This method is very similar to the last one, so make sure to read the description above before reading this. First off, remove husks and as much silk as you can. Then you need to bring a half-full pot of water to a boil, add the prepared cobs, bring it back to a boil and keep them in boiling water for a couple of minutes (usually 4-6 minutes). After that transfer those cobs into ice-cold water for few (6-8) minutes and then drain them. Now it’s time to cut the kernels off each cob. You can use this using a sharp knife. You can also remove them in any other way, depending on your preferences. If needed, separate the kernels into individual kernels. Then it’s time to transfer those kernels into a freezer ziplock bag (or a bag that you’re using for vacuum sealing), remove as much air as you can (a straw might be helpful) from the bag and seal it tightly. Now you just need to label the bag and you can put it into the freezer. Thaw on the counter or using a microwave.

Here’s where I found this method.

As I’ve mentioned, there are at least a couple different ways to freeze corn. Try all of them out and pick on that yields the best results. As you can see, the answer to the question “can you freezer corn on the cob?” is affirmative.


Can You Freeze Cooked Rice?

Cooking rice takes time. While cooking white rice takes about 25 minutes and 45 minutes for brown rice. Some days, there’s not enough time to wait for the rice to cook. We just want to put together a quick meal and relax in the evening. Because of that, we often choose quick and not so healthy meals instead of something nutritious that takes more time to prepare. Fortunately, freezing cooked grains is a thing and can be a real lifesaver. Enter freezing cooked rice.

Cooking big batches of rice takes exactly as much time as cooking a meal-size portion. You can take advantage of that fact and cook a bigger batch on a weekend and freeze the leftovers. This way you’ll have cooked rice on weeknights ready in a few minutes. If you’re interested in freezing cooked rice, read on.

Small bowl of rice

How to Freeze Cooked Rice

Let’s start by cooking the rice of your choice (white, brown, wild, basmati). Once that’s done, there are only 4 steps to freeze the cooked grain: cooling down, portioning, packaging, and throwing it into the freezer. Let’s look at each step in detail:

  1. Cooling down rice. Spread the rice thin onto a baking tray or a few plates so it cools down quickly. If the rice is sticking to the surface, run the tray under running water (so it’s slightly wet) beforehand. That should prevent sticking. After 10 to 30 minutes (depending on how thinly the rice was spread on the container) the rice should be quite cold. If it’s still a bit warm, you can transfer the tray or plates into the fridge for 10 to 20 minutes to make sure it’s cold.
    Cooling down brown rice
  2. Portioning. Portioning the cooked rice well is really helpful when defrosting it. Think about how you will use the rice in the future and portion it based on that. If you’re not sure how much rice you will need at a time, you can always divide the batch into 1- or 2- cup portions.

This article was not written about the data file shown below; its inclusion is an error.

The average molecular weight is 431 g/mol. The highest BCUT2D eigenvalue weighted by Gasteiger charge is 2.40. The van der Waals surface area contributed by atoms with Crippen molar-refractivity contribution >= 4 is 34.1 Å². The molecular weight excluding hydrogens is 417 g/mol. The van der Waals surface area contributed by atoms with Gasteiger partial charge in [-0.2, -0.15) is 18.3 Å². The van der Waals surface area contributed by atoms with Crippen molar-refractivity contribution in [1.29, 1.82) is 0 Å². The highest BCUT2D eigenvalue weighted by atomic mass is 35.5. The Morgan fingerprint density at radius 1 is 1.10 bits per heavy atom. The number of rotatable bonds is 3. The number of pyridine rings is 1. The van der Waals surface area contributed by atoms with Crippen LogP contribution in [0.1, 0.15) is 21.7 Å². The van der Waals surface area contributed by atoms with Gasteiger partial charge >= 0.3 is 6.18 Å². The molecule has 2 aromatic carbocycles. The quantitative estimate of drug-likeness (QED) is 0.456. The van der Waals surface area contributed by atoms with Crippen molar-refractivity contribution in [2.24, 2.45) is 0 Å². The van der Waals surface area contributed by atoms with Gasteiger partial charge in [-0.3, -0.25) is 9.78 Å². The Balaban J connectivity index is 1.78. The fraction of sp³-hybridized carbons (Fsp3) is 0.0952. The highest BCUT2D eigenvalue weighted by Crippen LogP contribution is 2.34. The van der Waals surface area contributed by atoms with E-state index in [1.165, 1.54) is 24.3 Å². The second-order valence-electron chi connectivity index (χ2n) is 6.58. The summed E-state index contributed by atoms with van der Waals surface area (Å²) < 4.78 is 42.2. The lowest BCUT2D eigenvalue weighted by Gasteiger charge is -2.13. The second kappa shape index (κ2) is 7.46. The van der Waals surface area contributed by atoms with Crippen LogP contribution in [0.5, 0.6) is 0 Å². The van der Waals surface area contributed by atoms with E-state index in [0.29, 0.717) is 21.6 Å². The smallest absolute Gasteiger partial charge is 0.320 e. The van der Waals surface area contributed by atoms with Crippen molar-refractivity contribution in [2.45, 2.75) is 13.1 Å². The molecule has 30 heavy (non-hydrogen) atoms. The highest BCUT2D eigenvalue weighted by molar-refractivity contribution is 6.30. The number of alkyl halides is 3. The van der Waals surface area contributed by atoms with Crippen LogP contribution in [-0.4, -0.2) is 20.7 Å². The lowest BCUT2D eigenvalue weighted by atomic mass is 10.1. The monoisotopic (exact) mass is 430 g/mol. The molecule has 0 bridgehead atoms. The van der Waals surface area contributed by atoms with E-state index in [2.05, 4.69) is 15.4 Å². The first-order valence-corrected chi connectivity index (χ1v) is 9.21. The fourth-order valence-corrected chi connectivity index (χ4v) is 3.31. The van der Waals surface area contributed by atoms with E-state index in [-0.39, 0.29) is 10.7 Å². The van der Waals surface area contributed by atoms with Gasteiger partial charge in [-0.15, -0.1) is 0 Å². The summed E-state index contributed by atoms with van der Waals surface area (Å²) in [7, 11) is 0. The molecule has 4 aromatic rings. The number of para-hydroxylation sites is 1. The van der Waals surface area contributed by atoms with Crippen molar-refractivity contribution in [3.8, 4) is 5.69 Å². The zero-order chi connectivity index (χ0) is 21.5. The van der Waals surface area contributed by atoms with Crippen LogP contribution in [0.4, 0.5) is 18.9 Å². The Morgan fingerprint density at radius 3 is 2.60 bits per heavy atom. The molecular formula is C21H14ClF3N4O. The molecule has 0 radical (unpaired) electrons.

Portioning brown rice to bags

    Freezing rice in freezer bags is the most popular method

    Portioning brown rice to food containers

    Freezing in food containers as a part of meal prep routine is another option

  3. Packaging. Each portion should go into its own freezer bag. Use your hands to spread the rice evenly in the bag so it forms a thin layer. Thin and even layers have two main advantages. First, the cooked grains are easier to reheat evenly even in a microwave. Second, if the serving portion is too small, you can defrost another layer easily. Once the freezer bags are prepared, label them with the name, amount and date for future reference.
    Spreading rice evenly
  4. Throw the rice into the freezer
Meal prep container with brown rice

Meal prep container with cooked brown rice and roasted veggies

How to Defrost Frozen Cooked Rice

Here are a few options when it comes to defrosting cooked rice:

  • Microwave. The fastest, albeit not the healthiest option is to microwave the rice. Microwave it in one-minute increments and make sure to leave a glass of water into the microwave when reheating. This helps keep the reheated rice moist.
  • Frying pan. You can get the frozen rice ready in just a few minutes by reheating it on the stove. Pour the rice onto the pan then warm the grains up over low heat. Add a tablespoon of water (or more if needed) and let the rice defrost and heat up. Once the clumps of rice start breaking down, give the grains a stir every now and then for even cooking. If you have frozen cooked rice with some sauce, there’s no need to add the water.
  • Add it directly to the meal you’re preparing. If it’s a meal that’s cooked in some way (soups, stir-fries), you can add the frozen rice directly to it. A stir-fry with frozen shredded chicken with bbq sauce is a good example. Make sure to add a few minutes of cooking time to account for defrosting and cooking the rice.

Thawing rice in the fridge is not recommended. Slow defrosting could make the cooked rice mushy.

How to Use Frozen Rice

The texture of frozen and defrosted rice is almost the same as the texture of freshly cooked rice. Because of that, you can use defrosted and reheated rice pretty much the same way as you would with freshly cooked rice. You can use the rice for soups, stir-fries, casseroles, rice bowls. You can also add some sauce and protein and enjoy the reheated rice.